Artificial intelligence—a game changer for climate change and the environment
As the planet continues to warm, climate change impacts are worsening. In 2016, there were 772 weather and disaster events, triple the number that occurred in 1980. Twenty percent of species currently face extinction, and that number could rise to 50 percent by 2100. And even if all countries keep their Paris climate pledges, by 2100, it's likely that average global temperatures will be 3˚C higher than in pre-industrial times.
But we have a new tool to help us better manage the impacts of climate change and protect the planet: artificial intelligence (AI). AI refers to computer systems that "can sense their environment, think, learn, and act in response to what they sense and their programmed objectives," according to a World Economic Forum report, Harnessing Artificial Intelligence for the Earth, authored by PwC UK.
In India, AI has helped farmers get 30 percent higher groundnut yields per hectare by providing information on preparing the land, applying fertilizer and choosing sowing dates. In Norway, AI helped create a flexible and autonomous electric grid, integrating more renewable energy.
And AI has helped researchers achieve 89 to 99 percent accuracy in identifying tropical cyclones, weather fronts and atmospheric rivers, the latter of which can cause heavy precipitation and are often hard for humans to identify on their own. By improving weather forecasts, these types of programs can help keep people safe.
Artificial intelligence has been around since the late 1950s, but today, AI's capacities are rapidly improving thanks to several factors: the vast amounts of data being collected by sensors (in appliances, vehicles, clothing, etc.), satellites and the Internet; the development of more powerful and faster computers; the availability of open source software and data; and the increase in abundant, cheap storage. AI can now quickly discern patterns that humans cannot, make predictions more efficiently and recommend better policies.
The holy grail of artificial intelligence research is artificial general intelligence, when computers will be able to reason, abstract, understand and communicate like humans. But we are still far from that—it takes 83,000 processors 40 minutes to compute what one percent of the human brain can calculate in one second. What exists today is narrow AI, which is task-oriented and capable of doing some things, sometimes better than humans can do, such as recognizing speech or images and forecasting weather. Playing chess and classifying images, as in the tagging of people on Facebook, are examples of narrow AI.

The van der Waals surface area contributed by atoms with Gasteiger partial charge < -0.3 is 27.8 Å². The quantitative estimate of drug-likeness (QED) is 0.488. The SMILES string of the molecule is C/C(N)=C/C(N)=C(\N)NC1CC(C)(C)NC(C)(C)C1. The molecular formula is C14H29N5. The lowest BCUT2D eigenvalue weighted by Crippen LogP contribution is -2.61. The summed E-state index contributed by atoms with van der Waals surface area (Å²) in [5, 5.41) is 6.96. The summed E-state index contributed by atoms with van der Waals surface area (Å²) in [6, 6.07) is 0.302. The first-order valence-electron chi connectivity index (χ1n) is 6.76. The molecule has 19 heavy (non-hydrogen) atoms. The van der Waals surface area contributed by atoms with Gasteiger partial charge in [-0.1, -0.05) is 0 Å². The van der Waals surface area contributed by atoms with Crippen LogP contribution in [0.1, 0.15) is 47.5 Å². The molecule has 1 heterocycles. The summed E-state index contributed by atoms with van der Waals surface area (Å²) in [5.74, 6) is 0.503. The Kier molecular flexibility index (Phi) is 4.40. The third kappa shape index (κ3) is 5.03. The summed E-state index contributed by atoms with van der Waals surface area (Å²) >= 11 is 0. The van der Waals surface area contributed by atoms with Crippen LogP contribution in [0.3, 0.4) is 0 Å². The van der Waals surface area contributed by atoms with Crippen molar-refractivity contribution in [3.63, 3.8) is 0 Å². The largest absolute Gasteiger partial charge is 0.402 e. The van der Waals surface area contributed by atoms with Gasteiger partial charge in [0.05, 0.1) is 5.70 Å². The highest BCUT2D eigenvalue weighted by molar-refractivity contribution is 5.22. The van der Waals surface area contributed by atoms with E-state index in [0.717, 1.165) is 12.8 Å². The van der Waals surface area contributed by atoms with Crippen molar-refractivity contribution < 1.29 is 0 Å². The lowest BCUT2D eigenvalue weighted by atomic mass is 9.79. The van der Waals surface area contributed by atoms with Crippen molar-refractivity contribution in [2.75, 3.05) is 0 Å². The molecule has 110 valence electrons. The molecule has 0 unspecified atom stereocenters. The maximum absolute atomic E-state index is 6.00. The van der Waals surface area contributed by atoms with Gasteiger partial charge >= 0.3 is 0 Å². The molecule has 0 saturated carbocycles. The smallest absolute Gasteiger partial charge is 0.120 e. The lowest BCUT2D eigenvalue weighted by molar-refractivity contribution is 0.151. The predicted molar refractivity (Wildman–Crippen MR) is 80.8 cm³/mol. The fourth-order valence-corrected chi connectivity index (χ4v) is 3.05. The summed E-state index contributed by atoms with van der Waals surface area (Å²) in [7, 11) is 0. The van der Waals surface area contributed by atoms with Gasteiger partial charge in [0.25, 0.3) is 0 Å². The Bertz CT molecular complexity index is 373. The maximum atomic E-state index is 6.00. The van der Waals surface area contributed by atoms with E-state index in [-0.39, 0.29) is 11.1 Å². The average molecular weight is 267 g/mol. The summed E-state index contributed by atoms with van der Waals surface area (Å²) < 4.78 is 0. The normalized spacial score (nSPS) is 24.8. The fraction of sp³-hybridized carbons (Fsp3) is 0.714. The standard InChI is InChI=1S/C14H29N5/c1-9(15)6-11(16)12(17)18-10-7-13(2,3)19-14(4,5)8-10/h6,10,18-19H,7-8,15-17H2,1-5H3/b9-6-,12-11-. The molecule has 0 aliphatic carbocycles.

When Netflix and Amazon recommend shows and products based on our purchasing history, they're using machine learning. Machine learning, which developed out of earlier AI, involves the use of algorithms (sets of rules to follow to solve a problem) that can learn from data. The more data the system analyzes, the more accurate it becomes as the system develops its own rules and the software evolves to achieve its goal.
Deep learning, a subset of machine learning, involves neural networks made up of multiple layers of connections or neurons, much like the human brain. Each layer has a separate task and as information passes through, the neurons give it a weight based on its accuracy vis a vis the assigned task. The final result is determined by the total of the weights.
Deep learning enabled a computer system to figure out how to identify a cat—without any human input about cat features— after "seeing" 10 million random images from YouTube. Because deep learning essentially takes place in a "black box" through self-learning and evolving algorithms, however, scientists often don't know how a system arrives at its results.
Artificial intelligence is a game changer
Microsoft believes that artificial intelligence, often encompassing machine learning and deep learning, is a "game changer" for climate change and environmental issues. The company's AI for Earth program has committed $50 million over five years to create and test new applications for AI. Eventually it will help scale up and commercialize the most promising projects.